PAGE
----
Four Tips for Small Group Success

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Written by: Dylan Dodson 

Dylan is the lead pastor of New City Church in Raleigh, North Carolina, and is the creator of the Practical Church podcast, which exists to help people plant churches that thrive. He’s married to his wife, Christina, and is dad to their two kids.

  This following content was originally published on Acts 29’s website, linked HERE.


Many churches have some sort of small group structure within their church. Whether they’re called small groups, community groups, life groups, or missional communities (referred to as small groups for the rest of this article), there is one thread that holds them together: they are small communities within your church where people can build relationships, deepen their understanding of the Scriptures, and missionally live together.

Because many churches in the Western world are larger than a typical house church in first-century Rome, small groups are a way to allow for deeper relationships and community to form outside of your larger weekend service. The phrase “one another” appears roughly 100 times in the New Testament, with approximately 59 of them being specific commands teaching us how to (and how not to) relate to one another. Things like:

However, for these “one another’s” to happen, we must be in relationships to live them out. It’s really easy to say we want to be in a community where forgiveness and reconciliation take place, but it’s a lot harder when you are the one who has to do it. Small groups create a space where we can embody the commands of Jesus—both the easy commands and the hard ones.

Here are four practical tips to help organize small groups for success.

1. Ensure all your groups are running the same play.

While people in your church may have certain types of gatherings for groups they would like to host, it sends a confusing message if different groups function differently. For example, at our church, New City Church, all our community groups are sermon-based and follow a similar model. If someone wants to lead a Bible study or some other type of group, we certainly allow for that, but we don’t consider that a small group. When people sign up to join a small group, we only connect them with groups functioning as a typical small group at New City.

You can still tell people about other options your church might offer but don’t lump them in with your typical group structure. It’s much easier to talk about and move people into small groups when you can easily articulate what a small group is and how it works at your church.

2. Ensure your leadership is in a small group.

If your church prioritizes small group ministry, but you have key leaders not in small groups, it’s apparent they aren’t that important after all. If small groups are an integral part of your church, then your pastors, elders, and leaders should participate. You cannot have a thriving group ministry without buy-in from those who say groups are important.Small groups create a space where we can embody the commands of Jesus.CLICK TO TWEET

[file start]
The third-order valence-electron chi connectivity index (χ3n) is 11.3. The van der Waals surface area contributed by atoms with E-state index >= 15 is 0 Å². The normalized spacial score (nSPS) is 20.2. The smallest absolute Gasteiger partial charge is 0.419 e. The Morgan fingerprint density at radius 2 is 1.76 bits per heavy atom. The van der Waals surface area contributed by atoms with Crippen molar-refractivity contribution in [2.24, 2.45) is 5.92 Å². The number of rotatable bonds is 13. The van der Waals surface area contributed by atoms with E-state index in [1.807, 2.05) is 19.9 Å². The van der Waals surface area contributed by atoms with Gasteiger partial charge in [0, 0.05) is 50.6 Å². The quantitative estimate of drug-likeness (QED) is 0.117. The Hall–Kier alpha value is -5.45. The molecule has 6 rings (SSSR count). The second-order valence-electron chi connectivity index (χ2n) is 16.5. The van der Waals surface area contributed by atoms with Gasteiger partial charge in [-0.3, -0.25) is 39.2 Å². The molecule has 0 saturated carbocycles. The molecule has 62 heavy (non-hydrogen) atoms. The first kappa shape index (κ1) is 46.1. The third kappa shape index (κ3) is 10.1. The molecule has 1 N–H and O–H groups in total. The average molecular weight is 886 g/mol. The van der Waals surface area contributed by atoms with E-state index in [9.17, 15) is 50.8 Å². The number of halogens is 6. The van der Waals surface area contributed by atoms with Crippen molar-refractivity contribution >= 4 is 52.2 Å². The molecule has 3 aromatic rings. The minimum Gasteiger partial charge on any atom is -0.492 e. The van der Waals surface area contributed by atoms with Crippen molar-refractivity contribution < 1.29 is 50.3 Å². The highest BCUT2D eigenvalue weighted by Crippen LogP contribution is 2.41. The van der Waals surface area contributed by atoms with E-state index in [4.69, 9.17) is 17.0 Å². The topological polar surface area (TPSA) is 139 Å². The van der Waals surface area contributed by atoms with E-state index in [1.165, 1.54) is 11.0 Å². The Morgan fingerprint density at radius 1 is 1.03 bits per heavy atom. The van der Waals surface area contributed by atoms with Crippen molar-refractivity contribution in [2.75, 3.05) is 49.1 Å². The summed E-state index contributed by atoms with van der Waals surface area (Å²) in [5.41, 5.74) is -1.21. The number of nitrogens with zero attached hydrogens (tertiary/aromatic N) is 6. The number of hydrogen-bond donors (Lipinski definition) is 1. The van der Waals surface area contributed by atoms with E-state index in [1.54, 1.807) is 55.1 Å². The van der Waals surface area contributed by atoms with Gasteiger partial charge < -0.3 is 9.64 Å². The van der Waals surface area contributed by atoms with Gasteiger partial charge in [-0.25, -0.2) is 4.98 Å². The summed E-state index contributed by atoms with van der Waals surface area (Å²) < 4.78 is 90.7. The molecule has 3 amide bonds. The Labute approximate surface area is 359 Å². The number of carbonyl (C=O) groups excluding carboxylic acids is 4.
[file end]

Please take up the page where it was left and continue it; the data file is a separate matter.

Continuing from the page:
3. Provide a curriculum, Bible study, or leader guide for your group leaders. 

Group leaders already give much time and energy to run and lead (and often host) their group. An easy way to provide direction and support is to give your leaders what they need to lead their discussion.

At New City, we send out a small group leader guide each week to all our leaders. This guide aids them in guiding group discussion and offers direction for the conversation. Of course, our leaders can use and adapt the guide as needed. It’s not a problem if they don’t get through all the questions or if they have some questions of their own for the group, but because we provide a guide, they’re not left to come up with something from scratch. 

In your church, you likely have capable people who would do a great job leading a group, but the thought of having to produce their own Bible study every week is holding them back. By providing a curriculum, you may find more people are willing to lead.

4. Do a few small group pushes throughout the year.

While people may have the option to sign up for a small group at any time, it’s helpful to have some intentional small group pushes every year. This allows you to discuss the specifics of groups and why they matter to your church. If you take 3–4 consecutive weeks to push your groups during announcements, include them in the sermon, or talk about them in other avenues of your church, you’ll likely have a higher rate of getting people not currently in a group to sign up for one.

Small groups can be an important and encouraging part of your church’s ministry plan. If small groups at your church aren’t producing the desired results, compare how your church is doing against these four suggestions and adjust accordingly. Don’t give up—your efforts are worth it to see people thriving in community together. 

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